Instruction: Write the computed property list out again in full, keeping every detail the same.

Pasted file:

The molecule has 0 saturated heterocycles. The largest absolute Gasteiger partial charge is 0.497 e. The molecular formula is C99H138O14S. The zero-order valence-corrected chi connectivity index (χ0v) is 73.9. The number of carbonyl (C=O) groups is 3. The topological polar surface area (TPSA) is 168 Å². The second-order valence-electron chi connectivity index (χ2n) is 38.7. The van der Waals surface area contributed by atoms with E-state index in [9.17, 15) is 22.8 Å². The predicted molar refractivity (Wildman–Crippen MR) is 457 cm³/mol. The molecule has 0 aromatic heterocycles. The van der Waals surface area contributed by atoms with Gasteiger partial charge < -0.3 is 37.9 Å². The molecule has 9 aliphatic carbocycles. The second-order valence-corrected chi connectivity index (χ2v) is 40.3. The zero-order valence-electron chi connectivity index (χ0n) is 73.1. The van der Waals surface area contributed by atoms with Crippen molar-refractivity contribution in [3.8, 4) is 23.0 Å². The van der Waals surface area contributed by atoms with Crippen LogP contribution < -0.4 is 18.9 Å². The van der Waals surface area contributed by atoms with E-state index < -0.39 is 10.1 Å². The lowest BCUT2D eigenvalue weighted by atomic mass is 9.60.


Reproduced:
The molecule has 0 saturated heterocycles. The largest absolute Gasteiger partial charge is 0.497 e. The molecular formula is C99H138O14S. The zero-order valence-corrected chi connectivity index (χ0v) is 73.9. The number of carbonyl (C=O) groups is 3. The topological polar surface area (TPSA) is 168 Å². The second-order valence-electron chi connectivity index (χ2n) is 38.7. The van der Waals surface area contributed by atoms with E-state index in [9.17, 15) is 22.8 Å². The predicted molar refractivity (Wildman–Crippen MR) is 457 cm³/mol. The molecule has 0 aromatic heterocycles. The van der Waals surface area contributed by atoms with Gasteiger partial charge < -0.3 is 37.9 Å². The molecule has 9 aliphatic carbocycles. The second-order valence-corrected chi connectivity index (χ2v) is 40.3. The zero-order valence-electron chi connectivity index (χ0n) is 73.1. The van der Waals surface area contributed by atoms with Crippen molar-refractivity contribution in [3.8, 4) is 23.0 Å². The van der Waals surface area contributed by atoms with Crippen LogP contribution < -0.4 is 18.9 Å². The van der Waals surface area contributed by atoms with E-state index < -0.39 is 10.1 Å². The lowest BCUT2D eigenvalue weighted by atomic mass is 9.60.